Shortly after reading this book, my husband commented at how “zen” I’ve become. I’m no longer angrily venting to him about all of the various ways the world upsets me. I still allow myself to feel and talk about things that bother me (I’m not aiming to achieve nirvana as a Buddhist monk), but petty things no longer have a hold on me. I let the negativity wash over me now without letting it absorb into my soul, and my life has been much more enjoyable as a result.

    I was so inspired by this book and its philosophy, that I wanted a permanent reminder for myself to further ensure that I use my f***s wisely from now onward. For my birthday, I got this simple, but meaningful tattoo on my right wrist. The ∞ symbol reminds me of the infinite nature of time and outer space, and the 0 on the bottom represents humanity’s relevance to time and space as a whole. It can also be translated as don’t make something (∞) out of nothing (0) or a reminder that there are infinite opportunities to give a f***, but that I will remain steadfast in giving 0 f***s about things that don’t really matter.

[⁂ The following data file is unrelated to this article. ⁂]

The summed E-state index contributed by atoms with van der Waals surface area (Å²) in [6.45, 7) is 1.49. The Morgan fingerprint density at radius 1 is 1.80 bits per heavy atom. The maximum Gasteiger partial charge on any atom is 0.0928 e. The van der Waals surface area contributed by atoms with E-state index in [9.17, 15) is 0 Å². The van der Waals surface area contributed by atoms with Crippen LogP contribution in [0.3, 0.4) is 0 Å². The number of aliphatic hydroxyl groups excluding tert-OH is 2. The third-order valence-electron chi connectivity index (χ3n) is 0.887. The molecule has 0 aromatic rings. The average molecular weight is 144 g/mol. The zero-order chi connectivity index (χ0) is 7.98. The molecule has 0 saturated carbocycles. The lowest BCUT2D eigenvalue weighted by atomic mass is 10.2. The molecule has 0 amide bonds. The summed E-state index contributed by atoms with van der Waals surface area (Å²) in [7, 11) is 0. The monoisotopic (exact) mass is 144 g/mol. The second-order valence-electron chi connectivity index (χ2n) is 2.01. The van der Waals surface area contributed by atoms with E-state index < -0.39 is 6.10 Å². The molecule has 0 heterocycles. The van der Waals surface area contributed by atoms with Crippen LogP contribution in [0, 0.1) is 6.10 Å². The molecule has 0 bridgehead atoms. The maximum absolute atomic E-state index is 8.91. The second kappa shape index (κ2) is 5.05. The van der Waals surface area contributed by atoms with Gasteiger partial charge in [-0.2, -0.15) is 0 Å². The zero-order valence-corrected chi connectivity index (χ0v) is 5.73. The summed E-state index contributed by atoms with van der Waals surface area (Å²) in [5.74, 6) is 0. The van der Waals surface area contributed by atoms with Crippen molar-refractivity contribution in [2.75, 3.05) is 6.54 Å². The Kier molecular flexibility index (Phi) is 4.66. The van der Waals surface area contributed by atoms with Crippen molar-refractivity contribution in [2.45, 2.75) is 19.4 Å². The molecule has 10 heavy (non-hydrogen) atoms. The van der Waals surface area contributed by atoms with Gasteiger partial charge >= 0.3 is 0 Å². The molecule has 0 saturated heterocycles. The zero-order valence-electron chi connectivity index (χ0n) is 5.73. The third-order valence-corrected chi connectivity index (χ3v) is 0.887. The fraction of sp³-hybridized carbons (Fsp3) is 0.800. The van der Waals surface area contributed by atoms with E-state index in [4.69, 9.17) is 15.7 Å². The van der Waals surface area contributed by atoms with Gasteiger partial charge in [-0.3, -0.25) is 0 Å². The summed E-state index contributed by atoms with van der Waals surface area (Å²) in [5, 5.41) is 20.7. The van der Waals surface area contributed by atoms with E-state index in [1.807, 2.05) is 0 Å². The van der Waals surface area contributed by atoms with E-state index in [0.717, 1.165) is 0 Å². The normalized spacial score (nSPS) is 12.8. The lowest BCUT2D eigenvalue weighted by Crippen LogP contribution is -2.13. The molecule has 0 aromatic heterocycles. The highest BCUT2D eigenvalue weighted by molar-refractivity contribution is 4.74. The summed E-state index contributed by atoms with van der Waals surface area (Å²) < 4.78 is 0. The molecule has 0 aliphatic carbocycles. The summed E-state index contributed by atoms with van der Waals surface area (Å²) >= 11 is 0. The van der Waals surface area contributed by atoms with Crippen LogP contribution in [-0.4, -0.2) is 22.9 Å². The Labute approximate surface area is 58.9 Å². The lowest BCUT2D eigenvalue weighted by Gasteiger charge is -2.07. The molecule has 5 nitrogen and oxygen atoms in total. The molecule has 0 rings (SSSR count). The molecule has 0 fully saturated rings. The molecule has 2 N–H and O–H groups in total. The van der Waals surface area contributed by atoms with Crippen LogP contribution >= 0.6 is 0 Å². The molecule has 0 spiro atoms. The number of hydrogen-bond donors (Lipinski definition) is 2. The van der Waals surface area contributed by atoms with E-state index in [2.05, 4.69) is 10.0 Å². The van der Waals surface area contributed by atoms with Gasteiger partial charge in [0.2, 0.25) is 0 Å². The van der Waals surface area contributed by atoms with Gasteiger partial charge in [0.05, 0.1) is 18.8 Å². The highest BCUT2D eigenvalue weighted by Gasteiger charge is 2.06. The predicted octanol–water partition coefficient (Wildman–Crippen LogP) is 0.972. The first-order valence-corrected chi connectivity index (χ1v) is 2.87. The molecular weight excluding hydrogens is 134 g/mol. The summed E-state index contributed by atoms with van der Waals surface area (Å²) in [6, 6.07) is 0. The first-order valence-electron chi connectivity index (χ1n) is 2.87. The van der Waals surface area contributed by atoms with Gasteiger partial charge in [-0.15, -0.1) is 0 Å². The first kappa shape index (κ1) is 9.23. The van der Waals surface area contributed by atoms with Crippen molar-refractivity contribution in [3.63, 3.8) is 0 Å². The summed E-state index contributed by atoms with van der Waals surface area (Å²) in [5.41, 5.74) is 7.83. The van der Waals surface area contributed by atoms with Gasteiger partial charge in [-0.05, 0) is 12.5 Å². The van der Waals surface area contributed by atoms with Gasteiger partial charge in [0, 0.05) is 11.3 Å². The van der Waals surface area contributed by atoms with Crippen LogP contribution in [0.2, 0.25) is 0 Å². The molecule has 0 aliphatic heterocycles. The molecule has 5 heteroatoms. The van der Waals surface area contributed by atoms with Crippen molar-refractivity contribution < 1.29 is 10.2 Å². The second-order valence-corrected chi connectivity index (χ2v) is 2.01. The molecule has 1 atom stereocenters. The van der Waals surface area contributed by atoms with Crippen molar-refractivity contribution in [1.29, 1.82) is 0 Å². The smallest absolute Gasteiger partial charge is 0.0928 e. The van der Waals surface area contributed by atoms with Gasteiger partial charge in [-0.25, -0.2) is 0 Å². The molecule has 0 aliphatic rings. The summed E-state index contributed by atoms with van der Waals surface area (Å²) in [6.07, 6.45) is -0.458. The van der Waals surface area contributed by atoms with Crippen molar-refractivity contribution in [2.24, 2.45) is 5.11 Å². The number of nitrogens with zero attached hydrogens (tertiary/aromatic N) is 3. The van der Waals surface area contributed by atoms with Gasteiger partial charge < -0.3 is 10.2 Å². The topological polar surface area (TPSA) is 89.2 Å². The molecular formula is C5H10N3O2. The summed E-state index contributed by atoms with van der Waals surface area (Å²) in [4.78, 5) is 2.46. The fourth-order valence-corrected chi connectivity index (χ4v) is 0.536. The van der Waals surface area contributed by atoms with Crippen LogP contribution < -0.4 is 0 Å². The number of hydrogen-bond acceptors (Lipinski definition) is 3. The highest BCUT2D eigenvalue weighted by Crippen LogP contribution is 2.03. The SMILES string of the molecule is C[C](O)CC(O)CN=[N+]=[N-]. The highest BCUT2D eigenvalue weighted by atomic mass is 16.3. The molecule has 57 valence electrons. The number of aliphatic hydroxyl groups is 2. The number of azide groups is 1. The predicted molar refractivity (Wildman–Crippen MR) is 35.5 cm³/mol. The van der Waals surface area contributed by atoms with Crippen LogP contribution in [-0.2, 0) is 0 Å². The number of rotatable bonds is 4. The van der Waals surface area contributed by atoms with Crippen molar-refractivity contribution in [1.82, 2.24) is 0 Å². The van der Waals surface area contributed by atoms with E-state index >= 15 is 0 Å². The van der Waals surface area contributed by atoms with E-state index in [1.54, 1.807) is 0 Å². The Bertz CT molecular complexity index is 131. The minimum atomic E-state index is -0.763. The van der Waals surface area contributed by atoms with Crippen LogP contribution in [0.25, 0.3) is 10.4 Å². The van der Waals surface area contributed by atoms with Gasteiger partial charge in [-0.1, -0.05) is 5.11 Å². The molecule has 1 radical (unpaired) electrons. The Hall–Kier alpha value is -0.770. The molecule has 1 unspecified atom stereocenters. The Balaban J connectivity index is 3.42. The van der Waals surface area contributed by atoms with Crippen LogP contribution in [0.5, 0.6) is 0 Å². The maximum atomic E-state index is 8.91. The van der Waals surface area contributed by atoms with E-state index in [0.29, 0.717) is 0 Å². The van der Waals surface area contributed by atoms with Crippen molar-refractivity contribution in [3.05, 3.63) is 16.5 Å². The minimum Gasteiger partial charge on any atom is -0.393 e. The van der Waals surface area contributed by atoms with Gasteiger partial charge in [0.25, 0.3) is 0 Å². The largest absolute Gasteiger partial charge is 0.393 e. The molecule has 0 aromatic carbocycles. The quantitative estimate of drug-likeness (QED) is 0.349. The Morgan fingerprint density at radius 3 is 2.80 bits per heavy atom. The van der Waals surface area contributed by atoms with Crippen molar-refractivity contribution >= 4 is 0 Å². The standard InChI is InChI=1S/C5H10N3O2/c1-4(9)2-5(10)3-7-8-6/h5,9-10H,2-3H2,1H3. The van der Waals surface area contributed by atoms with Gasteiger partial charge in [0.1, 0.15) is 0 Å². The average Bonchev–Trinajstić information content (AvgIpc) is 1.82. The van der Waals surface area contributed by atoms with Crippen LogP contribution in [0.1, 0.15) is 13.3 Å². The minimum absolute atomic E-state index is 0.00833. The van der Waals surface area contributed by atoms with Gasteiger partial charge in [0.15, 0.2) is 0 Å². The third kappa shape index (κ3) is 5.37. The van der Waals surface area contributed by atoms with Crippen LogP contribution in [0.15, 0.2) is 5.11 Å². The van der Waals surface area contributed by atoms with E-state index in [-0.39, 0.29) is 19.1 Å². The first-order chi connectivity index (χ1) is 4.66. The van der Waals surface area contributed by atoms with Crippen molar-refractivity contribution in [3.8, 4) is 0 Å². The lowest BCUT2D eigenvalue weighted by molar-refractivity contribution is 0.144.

If you’re the type of person who’s struggled to keep their temper in line or if you’re like me and you find yourself on an emotional roller-coaster because you take every event in the world and within your own life to heart, I strongly encourage you to read this book. If profanity is so much of a problem for you, that you can’t tolerate reading the first half of this book (the last half is much less profane) you’re probably too narrow-minded to have taken away any of the many philosophical benefits this book offers.

  • May 17, 2018 at 12:08 pm
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    1,046 of 1,152 people found the following review helpful
    5.0 out of 5 stars
    A surprisingly serious book – in a good way, September 14, 2016
    By 
    VH

    Verified Purchase(What’s this?)
    This review is from: The Subtle Art of Not Giving a F*ck: A Counterintuitive Approach to Living a Good Life (Hardcover)
    There are a dozen of topics Mark goes through in this book. Some of the main themes are these:

    (1) Choosing what to care about; focusing on the things/problems that are actually meaningful/important (= “giving a f*** about the right things”)
    (2) Learning to be fine with some negative things; always aiming for positivity isn’t practical, and is stressful in itself
    (3) Taking responsibility of your own life; it’s good for your self-esteem not to keep blaming the circumstances for your problems